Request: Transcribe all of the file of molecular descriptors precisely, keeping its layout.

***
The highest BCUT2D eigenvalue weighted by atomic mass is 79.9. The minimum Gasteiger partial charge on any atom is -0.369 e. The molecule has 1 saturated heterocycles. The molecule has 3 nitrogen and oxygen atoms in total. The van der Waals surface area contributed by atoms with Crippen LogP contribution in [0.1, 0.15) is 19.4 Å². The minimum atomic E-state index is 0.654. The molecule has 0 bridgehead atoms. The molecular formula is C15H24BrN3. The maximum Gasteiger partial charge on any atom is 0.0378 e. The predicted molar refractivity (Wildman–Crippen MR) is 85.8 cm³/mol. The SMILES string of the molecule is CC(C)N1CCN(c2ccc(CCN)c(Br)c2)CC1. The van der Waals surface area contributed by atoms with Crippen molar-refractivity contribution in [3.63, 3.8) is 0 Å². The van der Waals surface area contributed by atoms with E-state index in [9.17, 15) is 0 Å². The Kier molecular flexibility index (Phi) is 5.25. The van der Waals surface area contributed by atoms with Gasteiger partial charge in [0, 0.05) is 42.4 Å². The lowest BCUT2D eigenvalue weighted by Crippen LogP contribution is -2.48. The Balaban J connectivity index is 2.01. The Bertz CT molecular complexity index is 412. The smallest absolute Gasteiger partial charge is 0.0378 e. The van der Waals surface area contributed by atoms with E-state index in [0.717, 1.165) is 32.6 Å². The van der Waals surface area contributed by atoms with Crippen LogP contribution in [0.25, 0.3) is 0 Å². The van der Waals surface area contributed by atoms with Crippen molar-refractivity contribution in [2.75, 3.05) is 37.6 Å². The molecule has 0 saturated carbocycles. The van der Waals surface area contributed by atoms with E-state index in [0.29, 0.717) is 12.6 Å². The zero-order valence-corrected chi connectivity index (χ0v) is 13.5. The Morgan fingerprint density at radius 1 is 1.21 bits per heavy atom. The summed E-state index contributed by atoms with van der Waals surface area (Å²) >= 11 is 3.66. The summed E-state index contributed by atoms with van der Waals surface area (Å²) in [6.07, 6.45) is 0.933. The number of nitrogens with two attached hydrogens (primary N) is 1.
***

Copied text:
The highest BCUT2D eigenvalue weighted by atomic mass is 79.9. The minimum Gasteiger partial charge on any atom is -0.369 e. The molecule has 1 saturated heterocycles. The molecule has 3 nitrogen and oxygen atoms in total. The van der Waals surface area contributed by atoms with Crippen LogP contribution in [0.1, 0.15) is 19.4 Å². The minimum atomic E-state index is 0.654. The molecule has 0 bridgehead atoms. The molecular formula is C15H24BrN3. The maximum Gasteiger partial charge on any atom is 0.0378 e. The predicted molar refractivity (Wildman–Crippen MR) is 85.8 cm³/mol. The SMILES string of the molecule is CC(C)N1CCN(c2ccc(CCN)c(Br)c2)CC1. The van der Waals surface area contributed by atoms with Crippen molar-refractivity contribution in [3.63, 3.8) is 0 Å². The van der Waals surface area contributed by atoms with E-state index in [9.17, 15) is 0 Å². The Kier molecular flexibility index (Phi) is 5.25. The van der Waals surface area contributed by atoms with Gasteiger partial charge in [0, 0.05) is 42.4 Å². The lowest BCUT2D eigenvalue weighted by Crippen LogP contribution is -2.48. The Balaban J connectivity index is 2.01. The Bertz CT molecular complexity index is 412. The smallest absolute Gasteiger partial charge is 0.0378 e. The van der Waals surface area contributed by atoms with E-state index in [0.717, 1.165) is 32.6 Å². The van der Waals surface area contributed by atoms with Crippen LogP contribution in [0.25, 0.3) is 0 Å². The van der Waals surface area contributed by atoms with Crippen molar-refractivity contribution in [2.75, 3.05) is 37.6 Å². The molecule has 0 saturated carbocycles. The van der Waals surface area contributed by atoms with E-state index in [0.29, 0.717) is 12.6 Å². The zero-order valence-corrected chi connectivity index (χ0v) is 13.5. The Morgan fingerprint density at radius 1 is 1.21 bits per heavy atom. The summed E-state index contributed by atoms with van der Waals surface area (Å²) >= 11 is 3.66. The summed E-state index contributed by atoms with van der Waals surface area (Å²) in [6.07, 6.45) is 0.933. The number of nitrogens with two attached hydrogens (primary N) is 1.